The Performer

The Performer

Audre Lorde

I write for those women who do not speak, for those who do not have a voice because they were so terrified, because we are taught to respect fear more than ourselves. We've been taught that silence would save us, but it won't.


Saturday, April 2, 2011

We Are A Nation of Daughter-Killers, Affirms India’s 2011 Census

Good evening,

I hope you are doing well. I am sitting in this room, checking my mail...smiling at the good news, frowning and shedding tears over the sad that I have no control over. This is one of the latter. I am a woman who is grateful for the far I have come and thankful to God for the gift of life. I am fast approaching 30 years in the next few months and when I read about how new born babies (girls) are killed in one way or another, from whichever country from within the globe, it breaks my heart and shatters it to pieces.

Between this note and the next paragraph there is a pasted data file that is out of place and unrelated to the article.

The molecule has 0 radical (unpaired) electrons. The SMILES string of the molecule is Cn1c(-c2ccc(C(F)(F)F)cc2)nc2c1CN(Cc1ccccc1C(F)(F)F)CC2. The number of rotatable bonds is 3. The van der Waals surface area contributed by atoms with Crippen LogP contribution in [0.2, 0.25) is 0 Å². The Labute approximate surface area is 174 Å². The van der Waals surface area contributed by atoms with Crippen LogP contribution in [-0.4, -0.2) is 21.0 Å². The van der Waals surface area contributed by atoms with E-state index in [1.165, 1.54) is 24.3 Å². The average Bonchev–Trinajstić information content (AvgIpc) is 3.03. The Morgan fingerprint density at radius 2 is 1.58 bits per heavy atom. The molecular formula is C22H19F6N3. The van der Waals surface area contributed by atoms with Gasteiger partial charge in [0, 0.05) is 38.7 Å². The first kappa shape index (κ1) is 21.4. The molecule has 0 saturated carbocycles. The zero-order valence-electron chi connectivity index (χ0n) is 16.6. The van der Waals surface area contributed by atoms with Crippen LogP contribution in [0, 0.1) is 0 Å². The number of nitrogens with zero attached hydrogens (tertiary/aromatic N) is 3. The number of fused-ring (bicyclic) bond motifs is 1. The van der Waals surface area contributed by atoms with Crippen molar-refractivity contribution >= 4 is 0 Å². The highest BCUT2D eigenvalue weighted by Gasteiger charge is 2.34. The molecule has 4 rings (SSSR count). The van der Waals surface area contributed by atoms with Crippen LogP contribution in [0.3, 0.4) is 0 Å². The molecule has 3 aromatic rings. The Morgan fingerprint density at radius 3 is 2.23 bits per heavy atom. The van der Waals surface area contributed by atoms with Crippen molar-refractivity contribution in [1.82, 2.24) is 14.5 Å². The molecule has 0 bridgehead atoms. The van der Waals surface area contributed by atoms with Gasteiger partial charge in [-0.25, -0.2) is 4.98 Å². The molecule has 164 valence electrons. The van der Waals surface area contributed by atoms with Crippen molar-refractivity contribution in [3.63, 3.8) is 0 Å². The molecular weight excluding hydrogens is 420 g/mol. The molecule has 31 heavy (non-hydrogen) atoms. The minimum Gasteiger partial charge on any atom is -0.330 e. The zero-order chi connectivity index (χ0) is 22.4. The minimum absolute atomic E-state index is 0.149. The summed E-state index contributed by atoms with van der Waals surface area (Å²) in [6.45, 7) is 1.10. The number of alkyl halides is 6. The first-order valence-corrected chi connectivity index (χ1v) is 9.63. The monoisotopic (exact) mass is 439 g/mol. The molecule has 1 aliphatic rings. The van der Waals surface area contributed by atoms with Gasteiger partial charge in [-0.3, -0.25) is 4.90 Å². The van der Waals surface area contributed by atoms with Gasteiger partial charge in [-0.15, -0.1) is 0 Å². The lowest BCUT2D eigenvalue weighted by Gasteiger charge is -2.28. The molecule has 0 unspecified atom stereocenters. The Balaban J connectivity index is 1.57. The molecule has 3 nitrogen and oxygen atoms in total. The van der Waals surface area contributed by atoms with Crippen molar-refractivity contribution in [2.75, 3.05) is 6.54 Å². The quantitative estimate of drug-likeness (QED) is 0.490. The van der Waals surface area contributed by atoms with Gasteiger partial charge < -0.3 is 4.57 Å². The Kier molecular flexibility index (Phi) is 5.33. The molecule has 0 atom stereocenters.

Those young ones would have grown to become such a powerful force to reckon with in regards to whatever professions they would have gotten into (even if they ended up being housemaids!) They are women. Women are born to make an impact in society, to be the voice of hope for the world... They are the beast of burdens, we   go through child bearing and all... But know what? We are the chosen ones, we are SPECIAL in every way possible and the feeling of being WOMANLY flows through our veins and make us feel wonderful (I am not implying that being male feels otherwise).

It means that we have to come out and stand as one, empower one another and go to extra strides in ensuring that the value of being a woman is restored, respected and restored and not mutilated.

This is one article WE should ALL read and start a conversation around. It may be happening so far from home, but it is one that affects us in one way or another. Could it also be happening in Kenya (in communities that believe that giving birth to a baby boy calls for goat eating ceremonies unlike when a girl is born and the community is in mourning)?